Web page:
Eating Brains Helped a Tribe Evolve a Resistance to Dementia
The Fore tribe of Papua New Guinea used to have a funeral rite in which mourners ate the brain of the deceased. In the process, some were unintentionally infected by a mad cow–like prion disease called kuru. By the 1950s, this practice was killing up to 2 percent of the tribe every year. But then something amazing—and yet totally natural—happened: some Fore evolved a genetic resistance to the disease that remains in place today, even though the Fore have largely abandoned the brain-eating ritual.
According to a new study published in the journal Nature, the genes of this tribe might help scientists unlock mysteries about neurodegenerative diseases, which could in turn lead to valuable insights on dementia.
Prions are infectious proteins that lead to brain diseases like Creutzfeldt-Jakob disease (CJD), kuru, and fatal familial insomnia in humans, scrapie in goats and sheep, mad cow disease in cattle, and chronic wasting disease in deer and elk.
Previous research found that people like the Fore with a naturally occurring variant in the gene that codes for the prion protein seemed to be protected from these diseases. In this new study, John Collinge and colleagues analyzed this variant prion protein, called G127V, to see how it affects susceptibility to infectious prions. What has the researchers intrigued is that this particular prion resistance gene also guards against all other forms of CJD.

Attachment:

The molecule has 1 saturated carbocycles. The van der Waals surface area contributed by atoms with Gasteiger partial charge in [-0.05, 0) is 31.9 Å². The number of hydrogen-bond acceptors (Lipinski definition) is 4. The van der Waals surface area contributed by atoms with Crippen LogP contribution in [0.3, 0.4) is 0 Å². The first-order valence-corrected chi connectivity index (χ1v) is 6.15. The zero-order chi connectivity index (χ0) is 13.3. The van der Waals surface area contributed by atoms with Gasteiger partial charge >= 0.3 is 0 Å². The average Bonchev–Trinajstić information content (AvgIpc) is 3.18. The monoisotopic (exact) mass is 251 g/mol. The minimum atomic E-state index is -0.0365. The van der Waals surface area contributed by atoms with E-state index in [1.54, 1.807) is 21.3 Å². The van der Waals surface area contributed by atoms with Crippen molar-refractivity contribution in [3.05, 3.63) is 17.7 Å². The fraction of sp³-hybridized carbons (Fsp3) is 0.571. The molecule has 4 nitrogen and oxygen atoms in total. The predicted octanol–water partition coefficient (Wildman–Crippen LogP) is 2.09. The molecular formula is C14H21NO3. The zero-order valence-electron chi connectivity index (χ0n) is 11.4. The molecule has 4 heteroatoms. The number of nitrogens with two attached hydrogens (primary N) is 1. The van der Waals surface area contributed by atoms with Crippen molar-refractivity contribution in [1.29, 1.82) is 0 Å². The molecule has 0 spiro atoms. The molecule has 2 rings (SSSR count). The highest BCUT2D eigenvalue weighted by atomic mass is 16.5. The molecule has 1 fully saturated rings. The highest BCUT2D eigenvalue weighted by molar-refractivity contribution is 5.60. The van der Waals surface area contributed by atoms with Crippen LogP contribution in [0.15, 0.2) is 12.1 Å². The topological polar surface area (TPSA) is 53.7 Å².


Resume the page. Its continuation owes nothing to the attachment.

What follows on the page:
On occasion, prions also cause dementia. This matters for scientists who say that the processes by which the prion diseases take hold are the same as the processes that lead to Alzheimer’s, Parkinson’s, and other brain-attacking diseases. Prions do this by essentially shape-shifting and then clumping together to form polymers that cause neurodegeneration.
Collinge told Reuters, “This is a striking example of Darwinian evolution in humans—the epidemic of prion disease selecting a single genetic change that provided complete protection against an invariably fatal dementia.”
Collinge said the work will now be to understand the molecular basis of this effect, to examine more closely how misshapen proteins grow in the brain and lead to forms of dementia. In time, those findings could lead to new and better treatments of such diseases.